In this new article we are going to a take a closer look at a simple concept, that of MatchExpressions within the SmartFoxServer SDK, and discuss why they are useful and how they can simplify our life when developing multiplayer games.
» What is a MatchExpression
MatchExpressions are used to create conditional statements that can be applied as filters in various operations. For example searching for Users or Rooms in the server, with any number of parameters, akin to a SQL statement for filtering records from a database.
Interestingly, when we filter Rooms or Users via a MatchExpression we can not only use the default fields exposed by these objects but also apply it to any user-created variable, such as RoomVariables for Rooms and UserVariables for Users.
Let’s see a practical example. Suppose we have any number of game Rooms with these custom RoomVariables attached to them:
- country (String) -> indicates a game for a specific country / language
- type (String) -> indicates the game type
- level (int) -> indicates the player’s level required to play (e.g. 0 = beginner, 1 = pro, 2 = veteran)
We want to search for a game of type “Chess”, in the country of Japan for a beginner player. This is how we could build our expression:
final int LEVEL_ROOKIE = 0; final int LEVEL_PRO = 1; final int LEVEL_VETERAN = 2; MatchExpression exp = new MatchExpression('type', StringMatch.EQUALS, 'Chess') .and('level', NumberMatch.LESS_THAN, LEVEL_PRO) .and('country', StringMatch.EQUALS, 'Japan')
When can then pass this expression to the SmartFox’s API and obtain a list of all Rooms matching these conditions:
List<Rooms> roomList = sfsApi.findRooms(zone.getRoomList(), exp, 0);
» MatchExpressions as Room gateways
Another interesting use of Match Expressions is to filter out users that want to join a certain Room. The SmartFoxServer’s SDK provides a class of Rooms called SFSGame which allows to specify a custom MatchExpression for both players and spectators.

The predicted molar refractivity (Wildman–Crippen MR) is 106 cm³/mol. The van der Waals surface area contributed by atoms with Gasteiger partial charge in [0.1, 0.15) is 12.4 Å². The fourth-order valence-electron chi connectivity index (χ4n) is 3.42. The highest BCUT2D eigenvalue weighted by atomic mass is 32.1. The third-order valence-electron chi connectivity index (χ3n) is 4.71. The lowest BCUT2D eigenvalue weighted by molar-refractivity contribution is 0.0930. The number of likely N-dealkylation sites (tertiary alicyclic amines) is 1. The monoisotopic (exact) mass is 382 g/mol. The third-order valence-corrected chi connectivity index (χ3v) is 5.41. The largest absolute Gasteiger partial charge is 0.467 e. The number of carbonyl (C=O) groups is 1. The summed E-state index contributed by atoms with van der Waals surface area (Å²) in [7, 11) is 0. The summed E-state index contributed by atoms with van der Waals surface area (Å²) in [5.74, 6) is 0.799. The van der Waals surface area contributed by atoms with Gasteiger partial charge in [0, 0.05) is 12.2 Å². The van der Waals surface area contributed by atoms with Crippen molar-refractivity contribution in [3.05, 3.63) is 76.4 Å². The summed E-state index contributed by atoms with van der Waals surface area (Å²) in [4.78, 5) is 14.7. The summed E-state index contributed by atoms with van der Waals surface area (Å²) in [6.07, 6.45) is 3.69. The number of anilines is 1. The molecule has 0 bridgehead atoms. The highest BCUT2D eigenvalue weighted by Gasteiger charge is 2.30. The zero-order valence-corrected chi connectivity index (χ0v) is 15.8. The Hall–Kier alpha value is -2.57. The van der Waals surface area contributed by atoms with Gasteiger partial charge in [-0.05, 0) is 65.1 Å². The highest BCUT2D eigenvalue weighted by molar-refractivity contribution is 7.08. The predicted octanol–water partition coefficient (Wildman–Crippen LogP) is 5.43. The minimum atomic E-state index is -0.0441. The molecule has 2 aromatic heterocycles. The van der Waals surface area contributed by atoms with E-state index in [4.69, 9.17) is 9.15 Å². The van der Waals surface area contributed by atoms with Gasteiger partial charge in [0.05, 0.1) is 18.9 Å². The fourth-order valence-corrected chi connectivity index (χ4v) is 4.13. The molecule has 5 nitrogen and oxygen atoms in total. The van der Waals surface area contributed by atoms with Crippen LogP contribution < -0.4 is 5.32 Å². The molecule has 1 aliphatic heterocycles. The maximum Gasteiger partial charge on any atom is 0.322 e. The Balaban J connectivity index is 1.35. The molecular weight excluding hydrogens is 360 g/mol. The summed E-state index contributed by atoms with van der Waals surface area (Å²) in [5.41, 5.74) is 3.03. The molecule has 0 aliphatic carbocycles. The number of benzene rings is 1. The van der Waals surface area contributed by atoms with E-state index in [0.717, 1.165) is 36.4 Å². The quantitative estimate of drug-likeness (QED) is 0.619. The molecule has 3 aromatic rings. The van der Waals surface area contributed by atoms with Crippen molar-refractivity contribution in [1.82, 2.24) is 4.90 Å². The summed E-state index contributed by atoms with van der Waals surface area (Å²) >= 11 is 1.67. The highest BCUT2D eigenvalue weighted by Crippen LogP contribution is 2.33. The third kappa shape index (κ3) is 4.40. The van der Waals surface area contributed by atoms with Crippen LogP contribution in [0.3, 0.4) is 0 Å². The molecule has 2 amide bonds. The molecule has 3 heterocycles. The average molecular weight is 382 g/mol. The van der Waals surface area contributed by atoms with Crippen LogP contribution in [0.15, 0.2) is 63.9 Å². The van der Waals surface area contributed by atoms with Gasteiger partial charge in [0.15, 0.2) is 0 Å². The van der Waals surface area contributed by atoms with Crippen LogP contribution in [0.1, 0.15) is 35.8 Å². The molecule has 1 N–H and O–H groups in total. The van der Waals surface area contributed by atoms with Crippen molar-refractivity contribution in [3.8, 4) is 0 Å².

This means that SFSGame Rooms will automatically deny a client JoinRequest from every User that doesn’t match the criteria provided in those expressions.
The MatchExpressions can be attached to any SFSGame at creation time. For example:
CreateSFSGameSettings settings = new CreateSFSGameSettings(); ... ... // Prepare MatchExpression MatchExpression playerExp = new MatchExpression('country', StringMatch.EQUALS, 'Japan').and('level', NumberMatch.GREATER_THAN, 0); // Attach it to Room definition settings.setPlayerMatchExpression(playerExp); // Create Room sfs.getAPIManager().getGameApi().createGame ( getParentZone(), settings, null );
We highly recommend this approach to add custom join filtering to a Room without the need to add any extra server side logic or intercepting specific server calls. Additionally these MatchExpressions can be setup from both client and server side.
» Additional fields beyond Variables
In the examples presented so far we have shown MatchExpressions targeting custom RoomVariables or UserVariables. Sometimes, however, we will need to query specific properties of a Room or User that are not stored as Server Variables.
For instance we might want to query the size of a Room, the number of spectators in it, if it’s private or public etc… Similarly we may want to check if a User is a player or spectator, or if his name matches a certain pattern etc…
For this task we can use two convenient classes (available from in both server side and client API) called UserProperties and RoomProperties, which contain fields such as:
and lot’s more. This is an example for finding all empty game Rooms for the game type ‘Poker’.
new MatchExpression('type', StringMatch.EQUALS, 'Poker') .and(RoomProperties.USER_COUNT, NumberMatch.EQUALS, 0);
Here’s a more advanced example filtering all public game Rooms with free player slots for the game type ‘Chess’:
new MatchExpression('type', StringMatch.EQUALS, 'Chess') .and(RoomProperties.HAS_FREE_PLAYER_SLOTS, BoolMatch.EQUALS, true); .and(RoomProperties.IS_PRIVATE, BoolMatch.EQUALS, false);
» More usages and documentation
The usage of MatchExpressions doesn’t end here. We can use them in conjunction with the Game API to perform a QuickJoin, where the user is sent to play in the first Room matching the provided Expression.
Also we can use “dot syntax” to dig into complex nested SFSObjects and SFSArrays stored as variables in Users and Rooms. For example:
new MatchExpression("europe.italy.capital", StringMatch.EQUALS, "Rome")
will search into a Room/User Variable called “europe”, containing a field called “italy”, containing a field called “capital” and match it against the provided parameter.